In addition to social factors, physical inactivity and depression have been identified as important predictors of dementia, possibly in interaction with sensory and social aspects10,32. In the CLSA, loneliness and desire to engage in more activities were associated with lower life satisfaction and a higher depression risk33. A limitation of our study and others is that the good cognitive and sensory health of the population reduces variability in the estimates, and the cross-sectional design limits examination of causation. Further investigation such as path analysis using longitudinal data is required to investigate the causal pathways between sensory, cognitive, and social factors, and to test other hypotheses and mediators for sensory-social-cognitive associations14. As sensory and cognitive impairments increase in prevalence and severity with age, an improved understanding of these associations will help support older adults’ independence and quality of life.

Appendix: Supplementary information contains additional information on data processing, descriptive data and full model outputs.

Data availability

The data that support the findings of this study are available from the Canadian Longitudinal Study of Aging (CLSA) but restrictions apply to the availability of these data, which were used under license and data-sharing agreement for the current study, and so are not publicly available.

References

  1. 1.

    Lin, F. R. et al. Hearing Loss and Incident Dementia. Arch Neurol 68, 214–220 (2013).

    Google Scholar 

  2. 2.

    Dawes, P. et al. Hearing loss and cognition: The role of hearing aids, social isolation and depression. PLoS One 10, e0119616 (2015).

    Article  Google Scholar 

  3. 3.

    Rogers, M. A. M. & Langa, K. M. Untreated poor vision: A contributing factor to late-life dementia. Am. J. Epidemiol. 171, 728–735 (2010).

    Article  Google Scholar 

  4. 4.

    Lindenberger, U. & Baltes, P. B. Sensory functioning and intelligence in old age: a strong connection. Psychol. Aging 9, 339–355 (1994).

    CAS  Article  Google Scholar 

  5. 5.

    Baltes, P. B. & Lindenberger, U. Emergence of a powerful connection between sensory and cognitive functions across the adult life span: A new window to the study of cognitive aging? Psychol. Aging 12, 12–21 (1997).

    CAS  Article  Google Scholar 

  6. 6.

    Albers, M. W. et al. At the interface of sensory and motor dysfunctions and Alzheimer’s disease. Alzheimer’s Dement. 11, 70–98 (2015).

    Article  Google Scholar 

  7. 7.

    Luo, Y. et al. Association Between Sensory Impairment and Dementia in Older Adults: Evidence from China. J. Am. Geriatr. Soc. 66, 480–486 (2018).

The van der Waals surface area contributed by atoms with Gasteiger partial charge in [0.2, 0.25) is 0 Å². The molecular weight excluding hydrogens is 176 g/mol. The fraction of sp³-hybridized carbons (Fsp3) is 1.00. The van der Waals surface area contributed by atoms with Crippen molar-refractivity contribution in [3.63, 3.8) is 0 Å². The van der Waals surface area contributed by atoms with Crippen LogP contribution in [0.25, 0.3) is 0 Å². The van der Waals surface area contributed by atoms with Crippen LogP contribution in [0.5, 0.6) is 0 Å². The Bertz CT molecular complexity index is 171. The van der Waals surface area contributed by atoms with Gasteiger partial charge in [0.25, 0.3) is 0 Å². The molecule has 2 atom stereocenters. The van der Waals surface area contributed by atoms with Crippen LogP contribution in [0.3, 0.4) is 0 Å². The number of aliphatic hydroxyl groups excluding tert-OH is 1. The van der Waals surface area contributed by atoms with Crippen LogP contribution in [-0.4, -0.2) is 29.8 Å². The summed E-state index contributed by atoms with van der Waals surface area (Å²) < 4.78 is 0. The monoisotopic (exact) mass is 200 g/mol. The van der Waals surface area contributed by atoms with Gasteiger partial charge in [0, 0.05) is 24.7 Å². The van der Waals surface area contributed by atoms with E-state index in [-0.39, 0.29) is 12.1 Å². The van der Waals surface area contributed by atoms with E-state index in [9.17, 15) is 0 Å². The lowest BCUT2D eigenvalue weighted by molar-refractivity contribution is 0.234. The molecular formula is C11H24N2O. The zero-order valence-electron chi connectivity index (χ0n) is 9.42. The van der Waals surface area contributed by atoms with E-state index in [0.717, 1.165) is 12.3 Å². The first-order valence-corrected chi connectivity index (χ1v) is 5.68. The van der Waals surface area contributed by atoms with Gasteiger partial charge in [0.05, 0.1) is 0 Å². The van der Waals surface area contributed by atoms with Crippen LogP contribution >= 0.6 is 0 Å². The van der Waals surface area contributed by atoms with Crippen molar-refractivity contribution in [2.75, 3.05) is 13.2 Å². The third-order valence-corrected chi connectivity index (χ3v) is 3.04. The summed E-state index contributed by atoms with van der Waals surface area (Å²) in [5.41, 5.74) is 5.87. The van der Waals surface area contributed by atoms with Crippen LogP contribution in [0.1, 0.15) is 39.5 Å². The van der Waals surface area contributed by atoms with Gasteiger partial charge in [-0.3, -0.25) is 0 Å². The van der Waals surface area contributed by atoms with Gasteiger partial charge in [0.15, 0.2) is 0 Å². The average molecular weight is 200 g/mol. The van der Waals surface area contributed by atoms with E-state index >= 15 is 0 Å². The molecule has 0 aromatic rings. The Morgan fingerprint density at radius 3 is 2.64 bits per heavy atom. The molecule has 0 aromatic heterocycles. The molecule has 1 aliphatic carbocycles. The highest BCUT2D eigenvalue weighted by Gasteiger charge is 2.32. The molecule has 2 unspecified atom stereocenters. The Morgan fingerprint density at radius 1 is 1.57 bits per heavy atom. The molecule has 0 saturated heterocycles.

Article  Google Scholar 

  8. 8.

    Fortunato, S. et al. A review of new insights on the association between hearing loss and cognitive decline in ageing. Acta Otorhinolaryngol. Ital. 36, 155–166 (2016).

    CAS  PubMed  PubMed Central  Google Scholar 

  9. 9.

    Ray, J., Popli, G. & Fell, G. Association of Cognition and Age-Related Hearing Impairment in the English Longitudinal Study of Ageing. JAMA Otolaryngol. - Head Neck Surg. E1–E7, https://doi.org/10.1001/jamaoto.2018.1656 (2018).

    Article  Google Scholar 

  10. 10.

    Livingston, G. et al. Dementia prevention, intervention, and care. Lancet 390, 2673–2734 (2017).

    Article  Google Scholar 

  11. 11.

    Houston, J. R., Bennett, I. J., Allen, P. A. & Madden, D. J. Visual acuity does not moderate effect sizes of higher-level cognitive tasks. Exp. Aging Res. 42, 221–263 (2016).

    Article  Google Scholar 

  12. 12.

    La Fleur, C. G. & Salthouse, T. A. Out of sight, out of mind? Relations between visual acuity and cognition. Psychon. Bull. Rev. 21, 1202–1208 (2014).

    Article  Google Scholar 

  13. 13.

    Lee, C. S. et al. Associations between recent and established ophthalmic conditions and risk of Alzheimer’ s disease. Alzheimer’s Dement. 1–8, https://doi.org/10.1016/j.jalz.2018.06.2856 (2018).

    Article  Google Scholar 

  14. 14.

    Roberts, K. L. & Allen, H. A. Perception and cognition in the ageing brain: A brief review of the short- and long-term links between perceptual and cognitive decline. Front. Aging Neurosci. 8, 1–7 (2016).

    Article  Google Scholar 

  15. 15.

    Schneider, B. A. & Pichora-Fuller, M. K. In The handbook of aging and cognition (eds. Craik, F. I. M. & Salthouse, T. A.) 155–219 (Lawrence Erlbaum Associates Publishers., 2000).

  16. 16.

    Kuiper, J. S. et al. Social relationships and risk of dementia: A systematic review and meta-analysis of longitudinal cohort studies. Ageing Res. Rev. 22, 39–57 (2015).

    Article  Google Scholar 

  17. 17.

    Harrison Bush, A. L., Lister, J. J., Lin, F. R., Betz, J. & Edwards, J. D. Peripheral Hearing and Cognition: Evidence from the Staying Keen in Later Life (SKILL) Study. Ear Hear. 36, 395–407 (2015).

    Article  Google Scholar 

  18. 18.

    Mick, P., Kawachi, I. & Lin, F. R. The Association between Hearing Loss and Social Isolation in Older Adults. Otolaryngol. Neck Surg. 150, 378–384 (2014).

    Article  Google Scholar 

  19. 19.

    Tomioka, K., Kurumatani, N. & Hosoi, H. Social Participation and Cognitive Decline among Community-dwelling Older Adults: A Community-based Longitudinal Study. Journals Gerontol. - Ser. B Psychol. Sci. Soc. Sci. 73, 799–806 (2018).

    Google Scholar 

  20. 20.

    Raina, P. S. et al. The Canadian Longitudinal Study on Aging (CLSA). Can. J. Aging 28, 221–229 (2009).

    Article  Google Scholar 

  21. 21.

    Hämäläinen, A., Pichora-Fuller, M. K., Wittich, W., Phillips, N. & Mick, P. Self-report Measures of Hearing and Vision in Older Adults Participating in the Canadian Longitudinal Study of Aging are Explained by Behavioral Sensory Measures, Demographic and Social Factors. PsyArXiv, https://doi.org/10.31234/osf.io/58eqg (2019).